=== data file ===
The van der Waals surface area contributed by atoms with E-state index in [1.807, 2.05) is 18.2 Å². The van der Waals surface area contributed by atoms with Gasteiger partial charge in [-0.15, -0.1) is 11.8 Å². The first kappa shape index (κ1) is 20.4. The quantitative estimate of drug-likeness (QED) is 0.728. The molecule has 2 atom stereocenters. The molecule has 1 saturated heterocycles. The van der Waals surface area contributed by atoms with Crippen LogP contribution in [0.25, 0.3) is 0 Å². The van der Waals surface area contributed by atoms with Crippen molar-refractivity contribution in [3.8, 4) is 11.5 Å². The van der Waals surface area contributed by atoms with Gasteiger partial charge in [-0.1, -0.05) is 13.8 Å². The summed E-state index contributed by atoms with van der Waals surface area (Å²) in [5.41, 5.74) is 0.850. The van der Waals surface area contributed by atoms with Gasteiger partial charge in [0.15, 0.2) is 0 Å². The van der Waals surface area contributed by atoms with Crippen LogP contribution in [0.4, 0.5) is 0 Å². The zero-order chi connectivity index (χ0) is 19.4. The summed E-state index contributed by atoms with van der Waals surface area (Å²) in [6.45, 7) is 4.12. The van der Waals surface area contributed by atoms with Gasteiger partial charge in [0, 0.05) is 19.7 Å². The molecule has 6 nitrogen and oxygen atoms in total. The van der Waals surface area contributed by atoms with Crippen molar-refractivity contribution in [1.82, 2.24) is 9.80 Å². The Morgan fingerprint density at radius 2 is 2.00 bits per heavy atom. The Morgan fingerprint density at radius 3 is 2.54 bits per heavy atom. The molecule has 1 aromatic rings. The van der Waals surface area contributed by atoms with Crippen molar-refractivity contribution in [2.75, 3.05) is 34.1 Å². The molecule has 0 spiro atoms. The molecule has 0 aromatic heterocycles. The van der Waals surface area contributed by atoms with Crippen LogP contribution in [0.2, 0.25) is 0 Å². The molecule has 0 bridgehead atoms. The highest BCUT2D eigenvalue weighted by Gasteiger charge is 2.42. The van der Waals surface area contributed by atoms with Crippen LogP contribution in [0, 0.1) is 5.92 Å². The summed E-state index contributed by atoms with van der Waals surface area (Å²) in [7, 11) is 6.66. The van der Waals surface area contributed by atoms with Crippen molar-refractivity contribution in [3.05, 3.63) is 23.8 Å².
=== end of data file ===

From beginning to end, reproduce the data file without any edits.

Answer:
The van der Waals surface area contributed by atoms with E-state index in [1.807, 2.05) is 18.2 Å². The van der Waals surface area contributed by atoms with Gasteiger partial charge in [-0.15, -0.1) is 11.8 Å². The first kappa shape index (κ1) is 20.4. The quantitative estimate of drug-likeness (QED) is 0.728. The molecule has 2 atom stereocenters. The molecule has 1 saturated heterocycles. The van der Waals surface area contributed by atoms with Crippen LogP contribution in [0.25, 0.3) is 0 Å². The van der Waals surface area contributed by atoms with Crippen molar-refractivity contribution in [3.8, 4) is 11.5 Å². The van der Waals surface area contributed by atoms with Gasteiger partial charge in [-0.1, -0.05) is 13.8 Å². The summed E-state index contributed by atoms with van der Waals surface area (Å²) in [5.41, 5.74) is 0.850. The van der Waals surface area contributed by atoms with Gasteiger partial charge in [0.15, 0.2) is 0 Å². The van der Waals surface area contributed by atoms with Crippen LogP contribution in [0.4, 0.5) is 0 Å². The zero-order chi connectivity index (χ0) is 19.4. The summed E-state index contributed by atoms with van der Waals surface area (Å²) in [6.45, 7) is 4.12. The van der Waals surface area contributed by atoms with Gasteiger partial charge in [0, 0.05) is 19.7 Å². The molecule has 6 nitrogen and oxygen atoms in total. The van der Waals surface area contributed by atoms with Crippen molar-refractivity contribution in [1.82, 2.24) is 9.80 Å². The Morgan fingerprint density at radius 2 is 2.00 bits per heavy atom. The Morgan fingerprint density at radius 3 is 2.54 bits per heavy atom. The molecule has 1 aromatic rings. The van der Waals surface area contributed by atoms with Crippen molar-refractivity contribution in [2.75, 3.05) is 34.1 Å². The molecule has 0 spiro atoms. The molecule has 0 aromatic heterocycles. The van der Waals surface area contributed by atoms with Crippen LogP contribution in [0.2, 0.25) is 0 Å². The molecule has 0 bridgehead atoms. The highest BCUT2D eigenvalue weighted by Gasteiger charge is 2.42. The van der Waals surface area contributed by atoms with Crippen LogP contribution in [0, 0.1) is 5.92 Å². The summed E-state index contributed by atoms with van der Waals surface area (Å²) in [7, 11) is 6.66. The van der Waals surface area contributed by atoms with Crippen molar-refractivity contribution in [3.05, 3.63) is 23.8 Å².